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Willpower Satisficing

Noûs 53 (2):251-265 (2019)

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  1. How Morality Becomes Demanding Cost Vs. Difficulty and Restriction.Marcel van Ackeren - 2018 - International Journal of Philosophical Studies 26 (3):315-334.
    ABSTRACTThe standard view of demandingness understands demandingness exclusively as a matter of costs to the agent. The paper discusses whether the standard view must be given up because we should think of demandingness as a matter of difficulty or restriction of options. I will argue that difficulty can indeed increase demandingness, but only insofar as it leads to further costs. As to restrictions of options, I will show that confinement can become costly and thus increase demandingness in three ways, by (...)
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  • Kant, Moral Overdemandingness and Self‐Scrutiny.Martin Sticker - 2021 - Noûs 55 (2):293-316.
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  • Introduction to the Special Issue on Demandingness in Practice.Simon Derpmann & Marcel van Ackeren - 2019 - Moral Philosophy and Politics 6 (1):1-8.
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  • How Much Can We Ask of Collective Agents?Stephanie Collins - 2020 - Canadian Journal of Philosophy 50 (7):815-831.
    Are obligations of collective agents—such as states, businesses, and non-profits—ever overdemanding? I argue they are not. I consider two seemingly attractive routes to collective overdemandingness: that an obligation is overdemanding on a collective just if the performance would be overdemanding for members; and that an obligation is overdemanding on a collective just if the performance would frustrate the collective’s permissible deep preferences. I reject these. Instead, collective overdemandingness complaints should be reinterpreted as complaints about inability or third-party costs. These are (...)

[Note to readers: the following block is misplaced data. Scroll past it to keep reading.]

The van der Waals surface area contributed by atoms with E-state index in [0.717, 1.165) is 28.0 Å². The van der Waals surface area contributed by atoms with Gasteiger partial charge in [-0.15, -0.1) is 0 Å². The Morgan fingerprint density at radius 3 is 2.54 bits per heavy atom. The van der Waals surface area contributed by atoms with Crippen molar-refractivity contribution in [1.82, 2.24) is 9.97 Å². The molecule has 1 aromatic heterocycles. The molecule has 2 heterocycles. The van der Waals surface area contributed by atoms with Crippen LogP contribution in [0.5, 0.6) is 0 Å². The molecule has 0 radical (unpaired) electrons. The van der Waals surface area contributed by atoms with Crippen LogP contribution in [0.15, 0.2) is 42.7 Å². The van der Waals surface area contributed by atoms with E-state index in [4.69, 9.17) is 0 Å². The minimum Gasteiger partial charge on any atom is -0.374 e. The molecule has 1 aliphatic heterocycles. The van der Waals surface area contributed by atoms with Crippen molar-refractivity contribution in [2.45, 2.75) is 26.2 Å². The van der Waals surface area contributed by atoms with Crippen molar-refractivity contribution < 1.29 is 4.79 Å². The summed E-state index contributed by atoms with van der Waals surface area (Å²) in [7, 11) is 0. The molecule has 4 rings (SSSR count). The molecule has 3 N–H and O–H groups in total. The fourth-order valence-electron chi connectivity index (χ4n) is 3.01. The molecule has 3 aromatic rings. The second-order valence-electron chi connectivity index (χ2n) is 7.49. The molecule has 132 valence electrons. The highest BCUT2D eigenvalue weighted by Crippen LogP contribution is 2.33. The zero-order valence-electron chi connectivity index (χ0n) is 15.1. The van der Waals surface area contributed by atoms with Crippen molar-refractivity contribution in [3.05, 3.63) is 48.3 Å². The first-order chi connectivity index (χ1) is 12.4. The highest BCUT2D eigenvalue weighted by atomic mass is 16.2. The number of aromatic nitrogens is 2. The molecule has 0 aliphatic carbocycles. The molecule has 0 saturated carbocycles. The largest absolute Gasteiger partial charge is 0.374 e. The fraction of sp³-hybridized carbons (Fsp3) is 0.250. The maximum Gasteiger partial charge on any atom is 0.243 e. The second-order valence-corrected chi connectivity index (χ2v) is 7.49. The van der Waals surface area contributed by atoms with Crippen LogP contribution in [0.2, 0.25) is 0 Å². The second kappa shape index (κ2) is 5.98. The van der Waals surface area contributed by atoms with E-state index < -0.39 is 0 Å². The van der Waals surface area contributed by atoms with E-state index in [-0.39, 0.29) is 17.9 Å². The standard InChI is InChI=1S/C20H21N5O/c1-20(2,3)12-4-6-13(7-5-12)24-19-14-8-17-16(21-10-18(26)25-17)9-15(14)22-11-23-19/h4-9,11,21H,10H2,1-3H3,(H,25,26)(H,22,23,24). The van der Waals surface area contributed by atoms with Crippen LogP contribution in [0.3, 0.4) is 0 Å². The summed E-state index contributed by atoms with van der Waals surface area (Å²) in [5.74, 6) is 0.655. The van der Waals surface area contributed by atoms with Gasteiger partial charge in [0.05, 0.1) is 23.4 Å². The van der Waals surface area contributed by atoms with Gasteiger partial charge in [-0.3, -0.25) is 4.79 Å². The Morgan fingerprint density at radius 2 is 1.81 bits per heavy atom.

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  • Satisficing Consequentialism Still Doesn't Satisfy.Joe Slater - forthcoming - Utilitas:1-10.
    Satisficing consequentialism is an unpopular theory. Because it permits gratuitous sub-optimal behaviour, it strikes many as wildly implausible. It has been widely rejected as a tenable moral theory for more than twenty years. In this article, I rehearse the arguments behind this unpopularity, before examining an attempt to redeem satisficing. Richard Yetter Chappell has recently defended a form of ‘effort satisficing consequentialism’. By incorporating an ‘effort ceiling’ – a limit on the amount of willpower a situation requires – and requiring (...)
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